When did Dörr first get to Dora? - I do not know, but I remember having seen him during the period of my stay.
What was his job there? - His rank was Unterscharführer but what he was doing I do not know.
What was Stärfl's job? - I do not know.
What was his rank? - Hauptscharführer.
When did you first see Pichen? - In prison at Celle.
You have been asked about Kulessa. Were any other of the prisoners in the dock at Dora with you? - No.
What was his job at Dora? - I do not know; I had nothing to do with him; I have seen him, but I do not know what his job was.
What station did you start from? - There was a station at the camp itself; from the camp.
Did all the transports start from that station? - From Mittelbau all of them.
Was Stärfl’s transport from Mittelbau? - No, those from Kleinbodungen although under our administration and they belonged to our ration strength, they went directly fro Kleinbodungen.
Did you all meet at Osterode [Osterode am Harz]? - Nobody from these people; only my own transport of 4000 prisoners.
About how many prisoners were there at Dora? - 15000.
How were they treated? - In Dora they were treated well because there the V1 weapons were fabricated, or produced, and those working there were specialists, and therefore, they were taken care of and well treated.
Did you ever work in a cookhouse at Dora? - No, I was working from December to April in a food stores.
How is it you particularly remember Schmedidzt? - I remember him, as I told the Court before, because he came with an Unterscharführer into the stores and asked for a cardboard box for some medical supplies to be put in and then he asked me also if I could let him have some bread because he was hungry so I said: "You should try to go to the kitchen and try to get there something". His answer was: "That was not the proper stuff; I do not want that at all".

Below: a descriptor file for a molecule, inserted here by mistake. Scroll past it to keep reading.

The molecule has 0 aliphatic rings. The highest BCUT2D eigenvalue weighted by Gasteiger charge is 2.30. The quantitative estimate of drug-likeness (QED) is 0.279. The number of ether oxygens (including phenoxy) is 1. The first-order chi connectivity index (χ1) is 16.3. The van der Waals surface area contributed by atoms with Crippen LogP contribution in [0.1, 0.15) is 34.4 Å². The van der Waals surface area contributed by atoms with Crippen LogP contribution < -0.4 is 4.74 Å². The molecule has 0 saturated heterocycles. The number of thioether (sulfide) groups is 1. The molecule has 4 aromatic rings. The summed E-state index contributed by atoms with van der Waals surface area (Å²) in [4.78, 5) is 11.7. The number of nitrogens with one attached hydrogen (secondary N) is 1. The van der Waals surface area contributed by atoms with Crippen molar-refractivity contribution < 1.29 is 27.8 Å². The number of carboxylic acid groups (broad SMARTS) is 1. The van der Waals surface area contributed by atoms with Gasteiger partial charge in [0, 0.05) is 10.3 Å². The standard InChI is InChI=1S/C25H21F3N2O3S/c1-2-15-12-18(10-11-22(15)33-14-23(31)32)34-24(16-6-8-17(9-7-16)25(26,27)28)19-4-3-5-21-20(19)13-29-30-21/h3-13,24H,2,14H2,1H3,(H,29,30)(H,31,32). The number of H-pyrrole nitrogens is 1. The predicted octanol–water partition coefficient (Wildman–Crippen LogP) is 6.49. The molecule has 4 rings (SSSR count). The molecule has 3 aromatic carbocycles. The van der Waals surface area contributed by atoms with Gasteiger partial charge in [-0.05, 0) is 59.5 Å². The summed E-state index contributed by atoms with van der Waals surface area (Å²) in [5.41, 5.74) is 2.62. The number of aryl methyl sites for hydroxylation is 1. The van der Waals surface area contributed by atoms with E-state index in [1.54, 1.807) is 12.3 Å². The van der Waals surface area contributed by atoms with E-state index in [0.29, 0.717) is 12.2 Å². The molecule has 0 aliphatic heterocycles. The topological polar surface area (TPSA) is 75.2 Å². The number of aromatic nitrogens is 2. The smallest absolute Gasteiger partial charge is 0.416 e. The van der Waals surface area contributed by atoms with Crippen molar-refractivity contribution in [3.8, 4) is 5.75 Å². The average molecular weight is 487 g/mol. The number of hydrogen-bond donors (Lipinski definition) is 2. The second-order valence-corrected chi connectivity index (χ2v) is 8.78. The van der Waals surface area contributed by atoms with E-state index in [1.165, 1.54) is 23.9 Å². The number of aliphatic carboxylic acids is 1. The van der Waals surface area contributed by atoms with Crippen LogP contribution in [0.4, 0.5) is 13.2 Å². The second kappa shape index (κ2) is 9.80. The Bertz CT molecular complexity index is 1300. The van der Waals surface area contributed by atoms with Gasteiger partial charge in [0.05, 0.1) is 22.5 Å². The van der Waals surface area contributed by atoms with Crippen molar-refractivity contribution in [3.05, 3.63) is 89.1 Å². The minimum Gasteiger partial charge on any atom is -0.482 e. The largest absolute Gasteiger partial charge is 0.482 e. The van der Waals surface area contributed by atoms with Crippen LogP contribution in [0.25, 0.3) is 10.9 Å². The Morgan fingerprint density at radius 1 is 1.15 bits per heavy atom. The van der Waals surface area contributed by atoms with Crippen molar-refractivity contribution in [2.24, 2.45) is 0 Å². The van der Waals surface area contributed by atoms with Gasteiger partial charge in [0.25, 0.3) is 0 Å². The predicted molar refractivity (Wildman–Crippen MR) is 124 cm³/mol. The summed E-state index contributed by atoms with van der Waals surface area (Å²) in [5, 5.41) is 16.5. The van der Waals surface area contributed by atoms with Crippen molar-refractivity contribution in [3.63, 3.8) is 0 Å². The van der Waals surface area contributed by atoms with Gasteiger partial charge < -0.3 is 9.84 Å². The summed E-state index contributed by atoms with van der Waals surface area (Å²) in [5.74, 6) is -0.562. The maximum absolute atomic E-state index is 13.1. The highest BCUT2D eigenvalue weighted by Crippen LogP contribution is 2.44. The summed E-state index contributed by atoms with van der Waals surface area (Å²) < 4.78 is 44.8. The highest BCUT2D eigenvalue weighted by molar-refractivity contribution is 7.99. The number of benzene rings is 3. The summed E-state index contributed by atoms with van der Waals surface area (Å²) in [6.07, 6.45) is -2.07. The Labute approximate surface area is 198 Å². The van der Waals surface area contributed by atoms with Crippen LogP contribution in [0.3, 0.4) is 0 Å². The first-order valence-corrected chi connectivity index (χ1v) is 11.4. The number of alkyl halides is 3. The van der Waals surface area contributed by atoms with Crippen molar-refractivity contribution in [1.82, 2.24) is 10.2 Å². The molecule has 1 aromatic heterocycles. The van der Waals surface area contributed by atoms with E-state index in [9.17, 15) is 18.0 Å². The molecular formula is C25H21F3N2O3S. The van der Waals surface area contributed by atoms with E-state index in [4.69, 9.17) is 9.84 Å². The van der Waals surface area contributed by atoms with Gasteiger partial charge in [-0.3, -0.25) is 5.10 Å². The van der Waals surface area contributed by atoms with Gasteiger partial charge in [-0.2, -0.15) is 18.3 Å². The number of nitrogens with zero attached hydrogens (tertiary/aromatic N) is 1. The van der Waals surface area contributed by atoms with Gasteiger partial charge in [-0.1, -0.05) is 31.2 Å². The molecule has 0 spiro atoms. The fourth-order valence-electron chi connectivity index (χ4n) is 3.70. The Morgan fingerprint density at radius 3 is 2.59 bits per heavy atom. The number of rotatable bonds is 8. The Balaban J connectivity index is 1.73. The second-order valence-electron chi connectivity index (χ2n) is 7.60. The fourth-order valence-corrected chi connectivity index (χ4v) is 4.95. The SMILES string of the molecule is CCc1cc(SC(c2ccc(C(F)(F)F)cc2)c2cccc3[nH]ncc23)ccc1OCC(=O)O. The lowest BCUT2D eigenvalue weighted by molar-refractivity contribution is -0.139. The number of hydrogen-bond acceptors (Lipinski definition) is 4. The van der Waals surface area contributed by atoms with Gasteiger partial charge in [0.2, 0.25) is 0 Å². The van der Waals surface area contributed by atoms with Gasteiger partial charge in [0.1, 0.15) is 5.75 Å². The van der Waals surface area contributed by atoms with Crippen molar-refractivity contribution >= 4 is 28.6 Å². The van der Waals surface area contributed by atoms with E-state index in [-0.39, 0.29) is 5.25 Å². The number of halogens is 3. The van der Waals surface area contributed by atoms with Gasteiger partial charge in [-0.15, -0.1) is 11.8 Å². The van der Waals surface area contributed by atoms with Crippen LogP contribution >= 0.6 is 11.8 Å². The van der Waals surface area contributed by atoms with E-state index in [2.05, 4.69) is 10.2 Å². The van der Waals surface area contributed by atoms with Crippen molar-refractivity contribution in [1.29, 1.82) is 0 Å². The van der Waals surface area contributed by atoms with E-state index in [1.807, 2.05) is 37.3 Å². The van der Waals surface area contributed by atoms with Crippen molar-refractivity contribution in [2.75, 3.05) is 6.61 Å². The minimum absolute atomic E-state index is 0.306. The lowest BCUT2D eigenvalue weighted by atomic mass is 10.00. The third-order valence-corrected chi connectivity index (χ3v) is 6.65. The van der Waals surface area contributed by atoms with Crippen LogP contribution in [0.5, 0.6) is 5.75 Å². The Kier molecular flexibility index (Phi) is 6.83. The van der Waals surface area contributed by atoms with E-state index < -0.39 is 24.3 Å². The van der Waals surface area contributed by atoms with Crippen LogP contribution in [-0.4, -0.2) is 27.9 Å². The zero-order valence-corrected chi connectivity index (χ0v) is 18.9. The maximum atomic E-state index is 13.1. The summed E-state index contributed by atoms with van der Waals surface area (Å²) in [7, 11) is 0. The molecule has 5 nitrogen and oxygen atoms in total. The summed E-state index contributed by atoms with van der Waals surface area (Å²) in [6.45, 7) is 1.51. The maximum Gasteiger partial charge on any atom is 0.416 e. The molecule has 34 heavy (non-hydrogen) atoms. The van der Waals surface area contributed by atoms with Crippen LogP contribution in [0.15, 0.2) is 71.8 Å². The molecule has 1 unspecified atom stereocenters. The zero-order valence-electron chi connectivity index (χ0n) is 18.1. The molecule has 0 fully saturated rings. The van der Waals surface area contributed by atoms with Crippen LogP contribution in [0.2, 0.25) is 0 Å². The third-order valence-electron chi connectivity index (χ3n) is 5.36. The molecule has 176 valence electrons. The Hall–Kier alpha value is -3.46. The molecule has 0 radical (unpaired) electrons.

Were prisoners there known by name or number? - Generally only with numbers because everybody had his number; sometimes we knew the names but on the whole it was always only by numbers.
How did you know the prisoner's number? - They had stitched on on the left side of their tunics and, apart from that, they had some sort of signs either circles or triangles to show what sort of prisoners they were.
Did the prisoners at Dora have their numbers tattooed on their arms? - No.
When you say that you got to Belsen, had Hössler already arrived when you got there? - Yes.
Was everybody very busy indeed trying to get something done for the prisoners? - When I arrived the kitchens were already functioning and there were also some sort of food rations which arrived to the administration.
How was it you managed to have a day doing nothing at all? - As I told you before on that day the administration and also my superior officer had gone away and I tried to do the same but Hössler stopped me and said I had to stop and therefore I simply disappeared and did not do a thing.
In those last few days there was a frantic effort made to clean the camp up, was there not? - During those few days; it was only a few days that the whole camp only existed because the Wehrmacht left and the prisoners came in immediately so there was no particular effort needed to keep it clean or to tidy it up.
Because the prisoners in your part of the camp at Camp 2 - we call it camp 2 you do not know that - the prisoners in the Wehrmacht barracks were stronger and in a better condition than the ones in No. 1 camp or the concentration camp? - Yes, I saw those of camp 1 for the first time on the 22nd April when was already a prisoner and I was brought into the camp to work there, but those, my prisoners in Camp 2 they were all proper fit people, fit for work.
MAJOR CRANFIELD: My interpreter tells me the witness did not say "Yes". He omitted the word "Yes" at the beginning of what he said. All he said was: "I first went into the concentration camp on the 22nd April".
COLONEL BACKHOUSE: All I want to know is whether the prisoners in the concentration camp when he saw them were a lot worse than the prisoners outside. (To the witness) Do you agree with that or not? - In my compound, in my camp, there might have been a few sick people, but in Camp 1 when I saw them at least 80 percent of the people were sick.
COLONEL BACKHOUSE: I gather he does agree with me then. (To the witness) There is no doubt about it, yours were very much healthier than the ones you saw in the other camp? - Yes.
I suggest to you that those few SS men who were still left there all helped and took their turns in both camps? - Yes, we helped in Camp No. 1 but only as British prisoners.